After the 1999 quake, there has been extensive academic and professional research resulting in detailed reports and projects on architectural and structural design in earthquake-prone areas to raise awareness. (2) The governmental authorities issued revisions to the seismic building codes and prepared development plans following disaster risks during the period after the 1999 earthquake. The intentions looked promising in controlling the seismic hazards and protecting the public against earthquakes. Unfortunately, shortly before the elections in 2018, the government introduced an amnesty program called ‘construction peace’ legalizing constructions built without permits that were not in compliance with the current building codes. The amnesty program legalizing unsafe buildings by paying a fine was highly criticized.

Another important planning tool introduced to prepare risky buildings for earthquakes and other natural disasters like floods and landslides was an urban regeneration program commonly known as the Urban Regeneration Law enacted in 2012. The concept of urban regeneration in risky areas, providing the residents of these areas with earthquake-safe buildings sounded promising in the beginning. In the end, the process of urban regeneration turned into a catastrophic path due to its not clearly defined nature bringing the revenue-thirsty construction firms and the apartment unit owners trying to protect their rights face to face.

Commercial advertisements for some of the collapsed residential buildings in the recent earthquake carried expressions like ‘built by the current seismic codes’, and ‘a corner of paradise’. They were built only a few years before the earthquake. Buyers were impressed by the advertisement campaigns such as ‘modern looking attractive facades’ and ‘prestigious’ brand kitchen tiles. Unfortunately, this type of marketing technique attracted buyers. The earthquake has taken its toll.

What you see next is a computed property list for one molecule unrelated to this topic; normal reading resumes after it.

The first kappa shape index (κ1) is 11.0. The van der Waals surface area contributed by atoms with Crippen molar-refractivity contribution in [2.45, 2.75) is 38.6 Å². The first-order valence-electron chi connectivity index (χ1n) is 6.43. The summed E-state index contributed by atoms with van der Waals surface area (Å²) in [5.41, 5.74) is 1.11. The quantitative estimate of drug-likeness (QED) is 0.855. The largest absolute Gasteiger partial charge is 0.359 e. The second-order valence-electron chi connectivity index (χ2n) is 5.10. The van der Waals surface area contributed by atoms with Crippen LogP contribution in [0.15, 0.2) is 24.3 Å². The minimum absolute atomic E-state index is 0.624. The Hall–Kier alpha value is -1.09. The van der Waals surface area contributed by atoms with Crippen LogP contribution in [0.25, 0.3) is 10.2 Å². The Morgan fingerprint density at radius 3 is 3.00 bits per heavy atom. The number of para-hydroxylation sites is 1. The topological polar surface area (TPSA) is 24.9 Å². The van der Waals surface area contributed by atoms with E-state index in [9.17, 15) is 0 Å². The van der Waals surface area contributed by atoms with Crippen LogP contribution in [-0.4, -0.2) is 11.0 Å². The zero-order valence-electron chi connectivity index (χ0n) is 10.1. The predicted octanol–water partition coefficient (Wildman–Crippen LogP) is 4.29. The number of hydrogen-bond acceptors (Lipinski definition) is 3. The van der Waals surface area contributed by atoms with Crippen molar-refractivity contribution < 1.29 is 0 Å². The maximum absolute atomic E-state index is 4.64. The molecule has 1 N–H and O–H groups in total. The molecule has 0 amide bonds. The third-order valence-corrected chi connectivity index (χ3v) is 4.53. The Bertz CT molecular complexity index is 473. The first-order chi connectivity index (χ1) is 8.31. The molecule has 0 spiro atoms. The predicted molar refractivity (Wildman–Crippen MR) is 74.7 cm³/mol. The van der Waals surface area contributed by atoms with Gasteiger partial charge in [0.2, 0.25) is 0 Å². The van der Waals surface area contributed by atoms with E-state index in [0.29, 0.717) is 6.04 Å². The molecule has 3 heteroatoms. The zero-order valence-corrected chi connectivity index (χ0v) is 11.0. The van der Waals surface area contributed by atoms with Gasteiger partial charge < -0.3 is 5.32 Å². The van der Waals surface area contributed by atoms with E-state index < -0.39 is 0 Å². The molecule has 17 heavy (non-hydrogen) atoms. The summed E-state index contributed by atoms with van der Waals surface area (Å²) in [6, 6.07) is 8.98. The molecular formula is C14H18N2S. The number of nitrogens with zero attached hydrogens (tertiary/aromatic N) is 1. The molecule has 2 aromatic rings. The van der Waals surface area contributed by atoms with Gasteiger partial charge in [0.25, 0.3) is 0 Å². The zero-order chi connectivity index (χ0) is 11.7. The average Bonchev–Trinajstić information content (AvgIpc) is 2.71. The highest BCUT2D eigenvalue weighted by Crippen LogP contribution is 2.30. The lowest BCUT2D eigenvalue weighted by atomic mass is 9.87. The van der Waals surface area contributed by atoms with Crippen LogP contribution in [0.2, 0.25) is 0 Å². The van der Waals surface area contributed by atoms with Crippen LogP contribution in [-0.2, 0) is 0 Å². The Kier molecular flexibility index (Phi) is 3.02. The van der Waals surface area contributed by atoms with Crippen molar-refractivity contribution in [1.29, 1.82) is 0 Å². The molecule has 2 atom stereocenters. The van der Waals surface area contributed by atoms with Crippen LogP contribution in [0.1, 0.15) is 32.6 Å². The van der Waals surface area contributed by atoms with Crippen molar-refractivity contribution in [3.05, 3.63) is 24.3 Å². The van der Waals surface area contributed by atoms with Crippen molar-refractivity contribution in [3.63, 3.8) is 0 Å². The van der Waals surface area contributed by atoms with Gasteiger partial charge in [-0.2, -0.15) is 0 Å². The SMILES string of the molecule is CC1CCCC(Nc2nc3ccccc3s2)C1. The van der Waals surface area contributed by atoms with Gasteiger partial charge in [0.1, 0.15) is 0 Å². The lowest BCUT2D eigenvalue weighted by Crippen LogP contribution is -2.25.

Education and awareness are essential

Coordination between disciplines involved in the construction of the built environment would provide a holistic and scientific approach to creating a disaster-safe environment. The main role stands with the decision-making governing bodies, central and local. Existing seismic building codes and regulations would suffice if all parties worked with no ‘looting’ and no ‘corruption’.

The long road to a disaster-safe living environment involves many parties but can lead to fewer deaths and less destruction.


(1) Ihsan Ketin, a Turkish geoscientist, prepared a detailed report on the North Anatolian Fault line in 1948 and pointed out problems associated with this area in northern Turkey according to many sources. He authored articles on the North Anatolian Fault: Ketin, I., ‘Kuzey Anadolu Fayi Hakkinda (On the North Anatolian Fault)’, Maden Tetkik ve Arama Dergisi, Vol. 72 Issue 72, 1-27, 1969.

(2) Among many others, ‘Modular House’ is a low-rise project developed as a social responsibility initiative by the author with his architectural group S+ ARCHITECTURE, providing minimal housing solution for refugee population and/or for natural disaster survivors. Economically feasible, modularly produced housing units offer suitability to living and cultural habits, compatible for use in earthquake zones.